Friday, September 4, 2009
I don't mean to rant here, but nobody wants to be mean or abusive. They aren't going to come out and tell you what you should already know. Sometimes they hint around the corner, or suggest you start following the publishing sector (for example, add agent blogsites to your daily reading list).
They aren't just talking to hear themselves speak (well, some writers do like hearing their 'voices' or they enjoy the excuse to stave off their own edits and writing). the bulk of writers who hang out at writing workshops and offer advice to newbies do mean well and they are trying to help somebody find out what they themselves learned the hard way.
There is one example that I know of and I'm going to speak carefully, because I don't want to out this writer.
This person wrote a book that probably isn't going to fit into the current market. This person is young and has been trying to publish this book, but is frustrated at lack of success. This person asked for advice, and a lot of people promptly told the person that there were various problems with the length of the book and the content of the book not fitting with the genre.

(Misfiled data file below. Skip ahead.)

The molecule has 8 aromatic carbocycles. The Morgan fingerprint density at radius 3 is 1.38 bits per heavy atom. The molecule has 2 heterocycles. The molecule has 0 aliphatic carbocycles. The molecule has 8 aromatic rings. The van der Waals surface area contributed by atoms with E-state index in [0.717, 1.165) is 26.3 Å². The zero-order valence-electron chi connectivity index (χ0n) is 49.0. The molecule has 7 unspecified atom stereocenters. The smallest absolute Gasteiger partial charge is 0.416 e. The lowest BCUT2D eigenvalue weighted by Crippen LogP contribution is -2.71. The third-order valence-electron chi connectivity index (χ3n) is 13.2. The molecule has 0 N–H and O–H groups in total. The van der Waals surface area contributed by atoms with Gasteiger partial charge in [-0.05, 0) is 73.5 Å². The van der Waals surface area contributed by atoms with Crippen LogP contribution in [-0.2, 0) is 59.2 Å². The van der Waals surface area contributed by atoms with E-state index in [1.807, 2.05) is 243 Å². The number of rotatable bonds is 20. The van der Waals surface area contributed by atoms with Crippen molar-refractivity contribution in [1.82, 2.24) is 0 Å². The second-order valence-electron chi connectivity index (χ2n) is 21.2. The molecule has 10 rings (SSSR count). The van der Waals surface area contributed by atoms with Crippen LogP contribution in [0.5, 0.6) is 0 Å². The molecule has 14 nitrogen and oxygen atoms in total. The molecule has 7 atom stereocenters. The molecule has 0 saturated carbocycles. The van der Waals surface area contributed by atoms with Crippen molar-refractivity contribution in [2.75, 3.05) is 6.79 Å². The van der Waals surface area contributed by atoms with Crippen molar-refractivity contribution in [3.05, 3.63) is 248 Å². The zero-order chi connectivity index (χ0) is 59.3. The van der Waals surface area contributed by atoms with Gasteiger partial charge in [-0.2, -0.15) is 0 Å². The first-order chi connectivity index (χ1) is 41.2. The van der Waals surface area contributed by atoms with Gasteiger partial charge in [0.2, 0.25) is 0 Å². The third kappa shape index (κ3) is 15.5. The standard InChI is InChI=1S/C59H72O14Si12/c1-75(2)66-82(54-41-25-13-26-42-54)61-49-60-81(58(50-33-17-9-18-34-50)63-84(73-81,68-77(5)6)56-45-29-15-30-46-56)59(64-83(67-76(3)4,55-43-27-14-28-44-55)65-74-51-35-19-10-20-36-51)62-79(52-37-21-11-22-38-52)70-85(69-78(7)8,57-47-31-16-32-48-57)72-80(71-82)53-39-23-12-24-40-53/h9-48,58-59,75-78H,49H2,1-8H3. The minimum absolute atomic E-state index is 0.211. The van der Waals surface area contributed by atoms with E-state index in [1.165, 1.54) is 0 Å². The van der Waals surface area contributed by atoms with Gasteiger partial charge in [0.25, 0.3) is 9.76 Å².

The person waited a week and then asked for advice again. Same question. Like the other question and subsequent advice/answers did not exist.
This probably fits in with all of the other people out there who are trying to publish 180,000 word middle grade novels and getting frustrated at all of the form rejections.
Dear writers, kindred spirits of mine, fellow trudgerers through the slush and daily writing grind... the answer is in the pudding.
Pudding = internet.
We live in a golden age of information at our fingertips.
And even when you ask questions of fellow writers instead of doing the market research yourself, you are still offered friendly advice from people who did have time to do the research (and moaned and suffered agonies over the unfairness of boundaries and limits too).